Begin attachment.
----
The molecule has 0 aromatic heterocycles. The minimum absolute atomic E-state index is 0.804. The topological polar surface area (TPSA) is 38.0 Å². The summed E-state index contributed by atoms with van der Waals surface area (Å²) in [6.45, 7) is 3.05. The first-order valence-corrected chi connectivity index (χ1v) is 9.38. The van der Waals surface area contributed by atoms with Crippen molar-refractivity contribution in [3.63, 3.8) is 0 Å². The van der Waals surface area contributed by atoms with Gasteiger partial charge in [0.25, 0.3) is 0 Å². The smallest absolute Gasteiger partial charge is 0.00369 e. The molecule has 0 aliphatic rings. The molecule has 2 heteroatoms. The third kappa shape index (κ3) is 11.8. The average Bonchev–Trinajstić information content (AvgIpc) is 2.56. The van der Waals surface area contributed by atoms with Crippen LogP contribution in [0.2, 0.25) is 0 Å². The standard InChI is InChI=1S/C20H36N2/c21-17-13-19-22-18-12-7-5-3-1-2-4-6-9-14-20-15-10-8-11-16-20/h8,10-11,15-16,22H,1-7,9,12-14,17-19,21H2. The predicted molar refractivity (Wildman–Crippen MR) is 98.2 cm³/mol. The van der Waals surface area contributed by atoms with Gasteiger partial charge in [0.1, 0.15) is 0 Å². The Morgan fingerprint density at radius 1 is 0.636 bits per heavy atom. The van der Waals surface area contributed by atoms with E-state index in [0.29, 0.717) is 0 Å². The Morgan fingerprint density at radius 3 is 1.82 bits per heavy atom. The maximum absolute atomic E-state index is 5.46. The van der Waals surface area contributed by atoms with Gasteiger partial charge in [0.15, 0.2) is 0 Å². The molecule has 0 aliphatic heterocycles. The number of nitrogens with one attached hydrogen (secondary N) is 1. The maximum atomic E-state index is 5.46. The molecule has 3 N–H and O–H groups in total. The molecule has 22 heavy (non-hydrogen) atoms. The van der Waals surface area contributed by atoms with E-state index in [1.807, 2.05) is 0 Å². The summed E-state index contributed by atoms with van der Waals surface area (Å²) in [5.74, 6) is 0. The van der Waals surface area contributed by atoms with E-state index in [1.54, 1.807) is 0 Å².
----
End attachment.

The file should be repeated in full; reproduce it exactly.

The molecule has 0 aromatic heterocycles. The minimum absolute atomic E-state index is 0.804. The topological polar surface area (TPSA) is 38.0 Å². The summed E-state index contributed by atoms with van der Waals surface area (Å²) in [6.45, 7) is 3.05. The first-order valence-corrected chi connectivity index (χ1v) is 9.38. The van der Waals surface area contributed by atoms with Crippen molar-refractivity contribution in [3.63, 3.8) is 0 Å². The van der Waals surface area contributed by atoms with Gasteiger partial charge in [0.25, 0.3) is 0 Å². The smallest absolute Gasteiger partial charge is 0.00369 e. The molecule has 0 aliphatic rings. The molecule has 2 heteroatoms. The third kappa shape index (κ3) is 11.8. The average Bonchev–Trinajstić information content (AvgIpc) is 2.56. The van der Waals surface area contributed by atoms with Crippen LogP contribution in [0.2, 0.25) is 0 Å². The standard InChI is InChI=1S/C20H36N2/c21-17-13-19-22-18-12-7-5-3-1-2-4-6-9-14-20-15-10-8-11-16-20/h8,10-11,15-16,22H,1-7,9,12-14,17-19,21H2. The predicted molar refractivity (Wildman–Crippen MR) is 98.2 cm³/mol. The van der Waals surface area contributed by atoms with Gasteiger partial charge in [0.1, 0.15) is 0 Å². The Morgan fingerprint density at radius 1 is 0.636 bits per heavy atom. The van der Waals surface area contributed by atoms with E-state index in [0.29, 0.717) is 0 Å². The Morgan fingerprint density at radius 3 is 1.82 bits per heavy atom. The maximum absolute atomic E-state index is 5.46. The van der Waals surface area contributed by atoms with Gasteiger partial charge in [0.15, 0.2) is 0 Å². The molecule has 0 aliphatic heterocycles. The number of nitrogens with one attached hydrogen (secondary N) is 1. The maximum atomic E-state index is 5.46. The molecule has 3 N–H and O–H groups in total. The molecule has 22 heavy (non-hydrogen) atoms. The van der Waals surface area contributed by atoms with E-state index in [1.807, 2.05) is 0 Å². The summed E-state index contributed by atoms with van der Waals surface area (Å²) in [5.74, 6) is 0. The van der Waals surface area contributed by atoms with E-state index in [1.54, 1.807) is 0 Å².